- Through a confidential order issued in 1962 by the Holy Office to senior clerics worldwide, the Holy See established a policy and practice of secrecy concerning cases of sexual abuse. The document imposed an obligation of silence on all members of the clergy, instructing them to conceal all cases of sexual abuse and threatening to excommunicate those who spoke out. As a result, cases of child sexual abuse, including rape, have hardly ever been reported to the law enforcement authorities in the countries where the crimes were committed.
- In cases where rape or other sexual abuse has been addressed by the Holy See, it has been treated as a “grave delict against the moral” through confidential proceedings providing for disciplinary measures which have allowed the vast majority of abusers and almost all those who have concealed such cases to escape judicial proceedings in States where the abuses were committed.
- Reporting to law enforcement authorities has never been made compulsory. In many cases, Church authorities, including at the highest levels of the Holy See, have shown reluctance and in some instances, explicitly rejected reporting to and cooperating with such authorities.
- The Holy See has declined to publicise data on cases of child sexual abuse, including rape, brought to its attention over the reporting period, and the outcome of the internal procedure in these cases.
Although the Holy See has started to recognise the seriousness and scale of the abuse, this has not resulted in clear action to ensure that allegations of rape and other forms of sexual abuse are reported publicly and investigated and prosecuted by law enforcement authorities. Even in 2014 - years into the abuse scandal - the Holy See’s reforms remain vague and do not address clerics worldwide. There are no guidelines dealing directly with ensuring the welfare of victims, and many serious cases are still dealt with internally.
The Holy See’s failure to exercise due diligence to prevent, investigate, prosecute and punish perpetrators has and continues to facilitate and enable Catholic clergy and others under its authority to commit acts of rape and other sexual abuse with impunity. The Holy See is responsible under CAT for acquiescing to such acts of torture and/or ill-treatment.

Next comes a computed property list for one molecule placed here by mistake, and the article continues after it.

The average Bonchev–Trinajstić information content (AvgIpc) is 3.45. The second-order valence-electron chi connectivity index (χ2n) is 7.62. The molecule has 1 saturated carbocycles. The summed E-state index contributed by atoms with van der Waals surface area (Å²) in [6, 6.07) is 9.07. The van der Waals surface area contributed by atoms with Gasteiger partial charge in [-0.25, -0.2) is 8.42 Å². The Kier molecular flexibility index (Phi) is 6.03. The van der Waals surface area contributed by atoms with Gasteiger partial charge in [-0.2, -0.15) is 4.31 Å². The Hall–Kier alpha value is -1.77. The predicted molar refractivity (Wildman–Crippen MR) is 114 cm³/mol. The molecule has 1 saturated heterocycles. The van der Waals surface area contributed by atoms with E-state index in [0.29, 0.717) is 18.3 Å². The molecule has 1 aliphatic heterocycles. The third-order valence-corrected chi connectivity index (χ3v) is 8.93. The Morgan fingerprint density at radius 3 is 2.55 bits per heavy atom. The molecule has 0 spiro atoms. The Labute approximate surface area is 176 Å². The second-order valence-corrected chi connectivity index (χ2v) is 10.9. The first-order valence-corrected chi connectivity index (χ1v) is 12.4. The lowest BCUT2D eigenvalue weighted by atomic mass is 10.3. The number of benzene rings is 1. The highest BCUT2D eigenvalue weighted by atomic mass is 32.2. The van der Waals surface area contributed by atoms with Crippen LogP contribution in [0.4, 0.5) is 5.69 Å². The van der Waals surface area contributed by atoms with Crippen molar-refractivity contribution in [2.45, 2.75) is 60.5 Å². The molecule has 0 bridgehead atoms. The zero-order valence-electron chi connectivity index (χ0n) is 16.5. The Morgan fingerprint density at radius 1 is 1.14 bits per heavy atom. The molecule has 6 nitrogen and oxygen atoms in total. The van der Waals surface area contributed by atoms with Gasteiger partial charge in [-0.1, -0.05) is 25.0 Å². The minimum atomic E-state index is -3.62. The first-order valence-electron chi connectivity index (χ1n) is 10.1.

CRIN’s recommendations. In light of the above, we urge the Committee Against Torture to recommend that the Holy See:
- Disclose all information held by the Holy See on cases of rape and other forms of sexual abuse by clerics and others under its authority to the Committee and the public, including the measures the Holy See has taken in response to these cases, while protecting the privacy of victims;
- Immediately remove all known and suspected child sexual abusers from service, report the matter to the relevant law enforcement authorities, and cooperate with such authorities in their investigation and prosecution;
- Amend the Canon Law in order for child sexual abuse, including rape, to be considered a crime and not a “delict against the moral”, and repeal all provisions which may impose an obligation of silence on victims and all those that become aware of such crimes;
- Establish clear rules, mechanisms and procedures for mandatory reporting of all suspected cases of rape and other forms of sexual abuse to law enforcement authorities, and ensure that all persons under the authority of the Holy See are made aware of their reporting obligations and of the fact that, in case of conflict, these obligations prevail over Canon Law provisions; and
- Create a publicly accessible complaints procedure and a compensation scheme for victims of sexual abuse, including rape, by clerics and others under the authority of the Holy See.